Tag Archives: Sarah Hofmann

A Ridiculous Six-Year Crusade Ends With a Whimper

Something kind of remarkable happened last week, not that anybody in the media noticed. The Vermont Public Utility Commission dismissed an astonishingly picayune case after more than six years of kicking it around.

Case number 8585, which you’ll need to know if you want to look up the documents, pitted the Public Service Department against one David Blittersdorf, prominent renewable energy developer and bete noire of the Energy NIMBY crowd.

But the case wasn’t about a large-scale wind turbine or a field full of solar panels. Nope, it was over a meteorological tower that Blittersdorf built in 2010 on his own land in Irasburg.

The PSD opened its investigation in 2015, after local officials queried whether Blittersdorf had obtained PUC approval for the tower in the form of a certificate of public good.

The PSD took up the case, asserting that Blittersdorf violated the rules by failing to get a CPG. The concept of PUC authority over a structure completely unrelated to energy, utility operations or communications is, on its face, ridiculous. But the PSD pursued the case for six full years. Last week, finally, the PUC tossed the whole thing out.

The Case Summary, with its lengthy list of hearings, postponements, motions and delays, is like something out of Kafka. And what punishment was the PSD recommending?

A fine of $2,500.

Two thousand five hundred dollars.

I wonder how many billable hours were racked up, and how many taxpayer dollars were frittered away, over this clown show.

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Large Scale Wind Is Dead in Vermont. Is Solar Following the Same Path?

Not Exactly As Illustrated.

The Public Utility Commission is scheduled to hear a case on Friday that could tighten the screws on large-scale solar energy in Vermont, a process that’s sneakily been underway for a while. And to judge by the record to date, its decision seems unlikely to be solar-friendly.

South Street Solar is seeking commission approval for a 30-acre solar array on farmland owned by Middlebury College, which would provide almost one-third of the college’s electricity and help reach its goal of using 100% renewable energy by the year 2028. The project sparked some local opposition because Vermont, but it passed muster with the town planning commission and selectboard.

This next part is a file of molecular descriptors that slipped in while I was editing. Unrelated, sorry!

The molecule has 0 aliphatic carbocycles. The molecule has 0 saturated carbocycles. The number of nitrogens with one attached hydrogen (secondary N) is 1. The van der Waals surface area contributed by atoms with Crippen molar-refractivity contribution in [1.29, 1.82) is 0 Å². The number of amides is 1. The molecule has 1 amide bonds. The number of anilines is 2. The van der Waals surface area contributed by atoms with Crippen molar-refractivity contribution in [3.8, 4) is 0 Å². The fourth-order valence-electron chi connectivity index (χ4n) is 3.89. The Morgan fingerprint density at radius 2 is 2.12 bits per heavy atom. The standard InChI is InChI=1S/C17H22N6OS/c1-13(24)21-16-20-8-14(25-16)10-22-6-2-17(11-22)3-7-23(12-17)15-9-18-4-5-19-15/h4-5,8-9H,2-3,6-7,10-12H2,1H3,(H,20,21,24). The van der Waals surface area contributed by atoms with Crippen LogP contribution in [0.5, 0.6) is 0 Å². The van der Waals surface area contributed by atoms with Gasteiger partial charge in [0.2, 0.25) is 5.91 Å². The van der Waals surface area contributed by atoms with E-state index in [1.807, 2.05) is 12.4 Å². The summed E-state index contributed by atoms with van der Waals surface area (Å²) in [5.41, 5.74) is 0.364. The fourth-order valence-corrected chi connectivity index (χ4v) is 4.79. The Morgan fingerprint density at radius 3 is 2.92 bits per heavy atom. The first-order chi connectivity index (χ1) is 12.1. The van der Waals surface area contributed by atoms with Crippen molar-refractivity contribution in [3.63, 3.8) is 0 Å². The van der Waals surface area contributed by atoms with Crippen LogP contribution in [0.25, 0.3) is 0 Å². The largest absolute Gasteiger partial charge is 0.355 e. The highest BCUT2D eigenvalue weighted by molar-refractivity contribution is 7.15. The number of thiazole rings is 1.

If the PUC rejects the request or puts significant obstacles in the way, it will underscore a growing problem with solar siting in Vermont: Almost every potential site, even the seemingly ideal, is unacceptable to some.

Everyone is okay with rooftop solar, but there’s simply not enough rooftop acreage to make a real contribution to our renewable energy goals. So where else can it go? We don’t want to clear forest land, we don’t want to impact wetlands or waterways, we don’t want to clutter scenic areas, we don’t want it too close to where we live, and sometimes we don’t even want it on not-at-all-scenic, unused property.

The latter problem killed a solar proposal in Bradford. You know the site if you’ve taken Exit 16 off I-91 or gone shopping at Farm-Way. It’s a large parcel on the outskirts of town within sight of the freeway. There is some commercial development (an auto parts store and a supermarket), but there’s still plenty of vacant land. The site has, I think it’s safe to say, no esthetic appeal whatsoever.

But it didn’t happen because the regional planning commission decided that the land should be reserved for potential development. This site should have been an idea spot for a solar array.

Now, back to Middlebury.

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